Hawks and Their Enablers, Continued

by Will on September 5, 2010

Reza Azlan and Bernard Avishai have a really good op-ed piece in today’s New York Times about the recent arguments we’ve been hearing that an attack on Iran is in everybody’s interest. I would really recommend reading the whole thing. This is the kind of clear thinking that everybody ignored in the run-up to the Iraq war, and it bears hearing now:

An Israeli attack on Iran would almost certainly precipitate a devastating regional war with unforeseeable global consequences.

Iran is not Syria, with no immediate capacity to retaliate against a surprise attack on its nuclear sites. Iran is a country of 70 million people, and its commanders, battle-hardened by a brutal eight-year stand-off with Iraq, have the ability and will to engage in a long, protracted war against Israel and American interests. Iran maintains a large military equipped with Russian-made weapons systems, surface-to-surface missiles, combat aircraft, unmanned drones and high-speed torpedo boats capable of destroying large warships…

Israel would likely be compelled to extend its military operations to include Lebanon. That would instantly plunge the entire region into war, likely bring a new intifada onto Jerusalem’s streets and place enormous pressure on leaders in Cairo and Amman to renounce their peace treaties with Israel. If Israeli planes use Saudi airspace, Iran has threatened to attack the kingdom, too.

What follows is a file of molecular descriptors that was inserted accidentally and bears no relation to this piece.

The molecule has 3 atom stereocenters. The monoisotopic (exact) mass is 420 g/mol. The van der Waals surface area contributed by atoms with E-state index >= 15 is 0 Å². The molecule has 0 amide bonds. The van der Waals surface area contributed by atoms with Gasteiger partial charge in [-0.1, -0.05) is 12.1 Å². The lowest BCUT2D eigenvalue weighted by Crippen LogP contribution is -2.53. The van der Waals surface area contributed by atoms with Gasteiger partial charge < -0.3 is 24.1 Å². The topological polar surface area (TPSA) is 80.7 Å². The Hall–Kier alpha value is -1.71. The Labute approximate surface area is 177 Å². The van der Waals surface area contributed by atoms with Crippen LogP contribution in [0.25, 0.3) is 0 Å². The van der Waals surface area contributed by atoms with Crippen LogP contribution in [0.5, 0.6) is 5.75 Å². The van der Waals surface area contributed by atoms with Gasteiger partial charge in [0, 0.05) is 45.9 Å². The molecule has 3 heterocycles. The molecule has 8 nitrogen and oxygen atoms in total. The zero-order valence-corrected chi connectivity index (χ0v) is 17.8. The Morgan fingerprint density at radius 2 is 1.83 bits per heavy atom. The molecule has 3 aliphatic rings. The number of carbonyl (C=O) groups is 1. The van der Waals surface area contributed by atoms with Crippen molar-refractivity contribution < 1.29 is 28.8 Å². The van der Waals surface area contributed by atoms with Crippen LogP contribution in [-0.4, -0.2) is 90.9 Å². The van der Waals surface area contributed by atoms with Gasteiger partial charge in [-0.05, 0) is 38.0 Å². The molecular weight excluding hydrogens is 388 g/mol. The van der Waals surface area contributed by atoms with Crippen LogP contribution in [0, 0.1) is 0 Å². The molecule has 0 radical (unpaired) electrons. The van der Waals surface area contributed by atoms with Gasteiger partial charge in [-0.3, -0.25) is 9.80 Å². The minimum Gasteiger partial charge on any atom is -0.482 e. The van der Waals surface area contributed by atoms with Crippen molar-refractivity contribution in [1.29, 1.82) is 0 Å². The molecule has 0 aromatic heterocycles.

The United States, for its part, could forget about the withdrawal of its forces from Iraq and the drawdown of troops in Afghanistan. There are up to 30,000 Iranian operatives in Iraq ready to do Iran’s bidding. And Iran enjoys significant loyalty from Afghan officials and warlords, particularly those in the trouble-prone region of Herat.

Iran has repeatedly said that it would, in the case of an attack, shut down the Strait of Hormuz, through which roughly 17 million barrels of oil pass every day, spiking oil prices and devastating America’s financial recovery.

The sanguine war enthusiast will optimistically chime in: “No, no, no. They’ll be able to destroy all of Iran’s tanks and airplanes right away, and then popular anger will rise up and overthrow the regime, and we’ll get a pro-western, democratic Iran that will not seek weapons. This bombing will be good for everybody. Even those who get killed will be grateful.” Well, maybe. That story seems to me at odds with recent experience, but I can’t definitively prove it is wrong. But maybe Azlan and Avishai are right. Maybe a bombing would bring about a long-lasting period of chaotic violence, economic catastrophe, and ultimately not even achieve the goal of preventing a nuclear Iran. Is it really worth risking those awful results? If it is, that’s the case that hawks need to be making. Put those rose-colored glasses away, please.

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